Agencies may not charge for the first $30 of any records request. Some agencies are designated to set their own fee schedule but may only charge fees to account for the actual cost of all of the above services.[25]

Waiver

Fees may be waived when the body determines that the request was made in the public interest. The request is considered to be made in the public interest if:

  1. The request pertains to the activities of the public agency.
  2. The request is not already readily available to the public.
  3. The requester demonstrates the ability and intention to widely disseminate the information to the public.[26]

Records commissions and ombudsmen

See also: State records commissions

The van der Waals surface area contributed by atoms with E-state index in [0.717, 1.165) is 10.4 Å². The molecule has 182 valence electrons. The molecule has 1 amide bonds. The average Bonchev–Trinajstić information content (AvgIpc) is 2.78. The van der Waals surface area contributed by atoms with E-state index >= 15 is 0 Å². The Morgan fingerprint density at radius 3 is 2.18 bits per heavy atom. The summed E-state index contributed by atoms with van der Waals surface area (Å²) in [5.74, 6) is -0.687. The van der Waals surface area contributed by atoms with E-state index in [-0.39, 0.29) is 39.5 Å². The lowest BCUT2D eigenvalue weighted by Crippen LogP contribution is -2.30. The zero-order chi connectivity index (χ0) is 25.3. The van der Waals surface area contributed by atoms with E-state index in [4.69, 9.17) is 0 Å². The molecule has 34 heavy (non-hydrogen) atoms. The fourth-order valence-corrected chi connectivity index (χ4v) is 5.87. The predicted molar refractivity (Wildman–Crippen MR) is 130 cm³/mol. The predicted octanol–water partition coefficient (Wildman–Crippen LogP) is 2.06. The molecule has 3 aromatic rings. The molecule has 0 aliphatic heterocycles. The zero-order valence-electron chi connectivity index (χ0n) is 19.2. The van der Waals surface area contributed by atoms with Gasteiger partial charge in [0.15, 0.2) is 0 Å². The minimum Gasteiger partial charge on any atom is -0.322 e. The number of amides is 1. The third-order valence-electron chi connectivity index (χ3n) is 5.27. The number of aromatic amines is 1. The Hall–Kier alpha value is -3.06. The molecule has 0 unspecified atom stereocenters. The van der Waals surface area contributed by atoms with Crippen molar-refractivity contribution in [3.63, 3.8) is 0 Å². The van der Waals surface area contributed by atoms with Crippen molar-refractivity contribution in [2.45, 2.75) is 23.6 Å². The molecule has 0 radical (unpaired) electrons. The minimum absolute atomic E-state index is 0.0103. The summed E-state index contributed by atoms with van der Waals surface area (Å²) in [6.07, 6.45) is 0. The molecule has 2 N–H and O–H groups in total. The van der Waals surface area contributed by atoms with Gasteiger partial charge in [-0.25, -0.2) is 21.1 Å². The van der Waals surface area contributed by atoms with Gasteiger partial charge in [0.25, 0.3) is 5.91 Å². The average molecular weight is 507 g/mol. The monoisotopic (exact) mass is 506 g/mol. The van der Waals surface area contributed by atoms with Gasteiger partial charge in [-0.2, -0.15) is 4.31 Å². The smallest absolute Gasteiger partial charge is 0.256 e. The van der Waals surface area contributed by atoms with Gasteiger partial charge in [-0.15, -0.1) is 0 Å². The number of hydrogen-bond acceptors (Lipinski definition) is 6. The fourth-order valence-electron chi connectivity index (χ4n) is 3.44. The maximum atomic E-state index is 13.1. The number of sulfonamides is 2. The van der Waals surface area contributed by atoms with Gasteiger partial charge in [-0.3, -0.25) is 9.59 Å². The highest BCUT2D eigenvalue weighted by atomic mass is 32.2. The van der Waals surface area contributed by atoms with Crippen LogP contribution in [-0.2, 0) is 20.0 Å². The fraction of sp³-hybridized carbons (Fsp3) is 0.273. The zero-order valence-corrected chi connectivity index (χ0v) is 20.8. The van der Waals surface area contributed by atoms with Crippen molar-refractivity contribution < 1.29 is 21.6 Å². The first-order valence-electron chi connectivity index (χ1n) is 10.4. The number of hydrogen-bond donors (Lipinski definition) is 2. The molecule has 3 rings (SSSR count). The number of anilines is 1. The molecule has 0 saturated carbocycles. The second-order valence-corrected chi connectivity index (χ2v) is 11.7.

The Hawaii Office of Information Practices was established in 1988 to administer and enforce the Hawaii Uniform Information Practices Act.

Role of the Attorney General

See also: Role of the Attorney General

There is currently no provision within the state open records law that empowers the State Department of Law to enforce the right of the public to access governmental records.

Open meetings

"In a democracy, the people are vested with the ultimate decision-making power. Governmental agencies exist to aid the people in the formation and conduct of public policy. Opening up the governmental processes to public scrutiny and participation is the only viable and reasonable method of protecting the public's interest. Therefore, the legislature declares that it is the policy of this State that the formation and conduct of public policy - the discussions, deliberations, decisions, and action of governmental agencies - shall be conducted as openly as possible."[27]

See also

External links

References